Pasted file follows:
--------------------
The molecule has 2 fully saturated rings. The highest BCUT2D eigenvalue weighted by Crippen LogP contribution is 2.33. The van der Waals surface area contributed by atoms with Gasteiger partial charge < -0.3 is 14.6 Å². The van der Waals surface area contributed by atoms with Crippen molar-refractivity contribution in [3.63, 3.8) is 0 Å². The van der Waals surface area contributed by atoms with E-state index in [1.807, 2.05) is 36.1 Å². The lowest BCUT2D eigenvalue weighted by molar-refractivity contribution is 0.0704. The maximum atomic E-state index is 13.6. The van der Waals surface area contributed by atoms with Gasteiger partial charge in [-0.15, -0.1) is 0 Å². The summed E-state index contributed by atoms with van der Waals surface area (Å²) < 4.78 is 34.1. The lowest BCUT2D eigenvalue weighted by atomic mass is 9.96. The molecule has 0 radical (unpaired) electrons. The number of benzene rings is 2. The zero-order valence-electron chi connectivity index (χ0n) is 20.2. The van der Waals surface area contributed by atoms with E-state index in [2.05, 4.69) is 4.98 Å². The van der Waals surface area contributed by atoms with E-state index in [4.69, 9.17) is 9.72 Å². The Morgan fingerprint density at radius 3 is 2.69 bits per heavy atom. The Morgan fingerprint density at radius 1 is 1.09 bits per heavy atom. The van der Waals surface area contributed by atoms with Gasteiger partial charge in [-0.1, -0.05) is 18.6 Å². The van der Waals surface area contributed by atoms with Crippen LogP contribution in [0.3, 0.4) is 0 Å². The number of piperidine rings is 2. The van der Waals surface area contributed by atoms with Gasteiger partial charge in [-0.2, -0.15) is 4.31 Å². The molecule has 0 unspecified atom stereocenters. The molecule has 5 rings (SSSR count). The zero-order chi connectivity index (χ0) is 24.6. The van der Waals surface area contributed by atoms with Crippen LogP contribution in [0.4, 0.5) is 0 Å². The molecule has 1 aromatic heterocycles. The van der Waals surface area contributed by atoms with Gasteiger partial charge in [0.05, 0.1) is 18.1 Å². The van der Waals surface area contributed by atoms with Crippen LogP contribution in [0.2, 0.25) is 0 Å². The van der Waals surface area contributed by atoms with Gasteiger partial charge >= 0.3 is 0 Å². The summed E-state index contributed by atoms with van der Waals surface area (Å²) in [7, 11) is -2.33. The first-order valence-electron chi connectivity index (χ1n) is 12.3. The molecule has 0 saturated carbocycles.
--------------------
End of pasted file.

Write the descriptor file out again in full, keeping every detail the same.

The molecule has 2 fully saturated rings. The highest BCUT2D eigenvalue weighted by Crippen LogP contribution is 2.33. The van der Waals surface area contributed by atoms with Gasteiger partial charge < -0.3 is 14.6 Å². The van der Waals surface area contributed by atoms with Crippen molar-refractivity contribution in [3.63, 3.8) is 0 Å². The van der Waals surface area contributed by atoms with E-state index in [1.807, 2.05) is 36.1 Å². The lowest BCUT2D eigenvalue weighted by molar-refractivity contribution is 0.0704. The maximum atomic E-state index is 13.6. The van der Waals surface area contributed by atoms with Gasteiger partial charge in [-0.15, -0.1) is 0 Å². The summed E-state index contributed by atoms with van der Waals surface area (Å²) < 4.78 is 34.1. The lowest BCUT2D eigenvalue weighted by atomic mass is 9.96. The molecule has 0 radical (unpaired) electrons. The number of benzene rings is 2. The zero-order valence-electron chi connectivity index (χ0n) is 20.2. The van der Waals surface area contributed by atoms with E-state index in [2.05, 4.69) is 4.98 Å². The van der Waals surface area contributed by atoms with E-state index in [4.69, 9.17) is 9.72 Å². The Morgan fingerprint density at radius 3 is 2.69 bits per heavy atom. The Morgan fingerprint density at radius 1 is 1.09 bits per heavy atom. The van der Waals surface area contributed by atoms with Gasteiger partial charge in [-0.1, -0.05) is 18.6 Å². The van der Waals surface area contributed by atoms with Crippen LogP contribution in [0.3, 0.4) is 0 Å². The number of piperidine rings is 2. The van der Waals surface area contributed by atoms with Gasteiger partial charge in [-0.2, -0.15) is 4.31 Å². The molecule has 0 unspecified atom stereocenters. The molecule has 5 rings (SSSR count). The zero-order chi connectivity index (χ0) is 24.6. The van der Waals surface area contributed by atoms with Crippen LogP contribution in [0.4, 0.5) is 0 Å². The molecule has 1 aromatic heterocycles. The van der Waals surface area contributed by atoms with Gasteiger partial charge in [0.05, 0.1) is 18.1 Å². The van der Waals surface area contributed by atoms with Crippen LogP contribution in [0.2, 0.25) is 0 Å². The van der Waals surface area contributed by atoms with Gasteiger partial charge >= 0.3 is 0 Å². The summed E-state index contributed by atoms with van der Waals surface area (Å²) in [7, 11) is -2.33. The first-order valence-electron chi connectivity index (χ1n) is 12.3. The molecule has 0 saturated carbocycles.